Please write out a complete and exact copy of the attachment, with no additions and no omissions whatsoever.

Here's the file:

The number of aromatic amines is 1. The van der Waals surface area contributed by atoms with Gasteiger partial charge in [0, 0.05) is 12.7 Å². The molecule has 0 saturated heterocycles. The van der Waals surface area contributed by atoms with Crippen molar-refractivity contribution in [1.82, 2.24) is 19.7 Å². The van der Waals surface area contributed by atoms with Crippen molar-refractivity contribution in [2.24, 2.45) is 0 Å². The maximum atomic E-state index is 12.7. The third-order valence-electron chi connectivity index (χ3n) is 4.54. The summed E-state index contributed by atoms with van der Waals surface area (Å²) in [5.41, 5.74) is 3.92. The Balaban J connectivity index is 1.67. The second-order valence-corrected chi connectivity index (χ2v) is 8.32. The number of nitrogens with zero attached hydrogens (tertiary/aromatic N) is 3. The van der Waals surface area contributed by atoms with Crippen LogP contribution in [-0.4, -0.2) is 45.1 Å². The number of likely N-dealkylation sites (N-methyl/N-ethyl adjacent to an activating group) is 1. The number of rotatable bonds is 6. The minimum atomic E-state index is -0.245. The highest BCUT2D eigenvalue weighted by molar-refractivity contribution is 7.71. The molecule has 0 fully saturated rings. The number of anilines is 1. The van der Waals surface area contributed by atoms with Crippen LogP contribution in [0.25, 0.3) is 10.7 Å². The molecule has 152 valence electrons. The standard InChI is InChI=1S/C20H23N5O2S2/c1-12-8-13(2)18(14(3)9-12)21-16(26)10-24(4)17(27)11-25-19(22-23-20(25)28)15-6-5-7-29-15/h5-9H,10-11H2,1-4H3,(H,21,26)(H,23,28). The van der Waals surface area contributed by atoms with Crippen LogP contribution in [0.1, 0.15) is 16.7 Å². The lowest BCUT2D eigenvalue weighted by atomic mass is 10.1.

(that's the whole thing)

The number of aromatic amines is 1. The van der Waals surface area contributed by atoms with Gasteiger partial charge in [0, 0.05) is 12.7 Å². The molecule has 0 saturated heterocycles. The van der Waals surface area contributed by atoms with Crippen molar-refractivity contribution in [1.82, 2.24) is 19.7 Å². The van der Waals surface area contributed by atoms with Crippen molar-refractivity contribution in [2.24, 2.45) is 0 Å². The maximum atomic E-state index is 12.7. The third-order valence-electron chi connectivity index (χ3n) is 4.54. The summed E-state index contributed by atoms with van der Waals surface area (Å²) in [5.41, 5.74) is 3.92. The Balaban J connectivity index is 1.67. The second-order valence-corrected chi connectivity index (χ2v) is 8.32. The number of nitrogens with zero attached hydrogens (tertiary/aromatic N) is 3. The van der Waals surface area contributed by atoms with Crippen LogP contribution in [-0.4, -0.2) is 45.1 Å². The number of likely N-dealkylation sites (N-methyl/N-ethyl adjacent to an activating group) is 1. The number of rotatable bonds is 6. The minimum atomic E-state index is -0.245. The highest BCUT2D eigenvalue weighted by molar-refractivity contribution is 7.71. The molecule has 0 fully saturated rings. The number of anilines is 1. The van der Waals surface area contributed by atoms with Crippen LogP contribution in [0.25, 0.3) is 10.7 Å². The molecule has 152 valence electrons. The standard InChI is InChI=1S/C20H23N5O2S2/c1-12-8-13(2)18(14(3)9-12)21-16(26)10-24(4)17(27)11-25-19(22-23-20(25)28)15-6-5-7-29-15/h5-9H,10-11H2,1-4H3,(H,21,26)(H,23,28). The van der Waals surface area contributed by atoms with Crippen LogP contribution in [0.1, 0.15) is 16.7 Å². The lowest BCUT2D eigenvalue weighted by atomic mass is 10.1.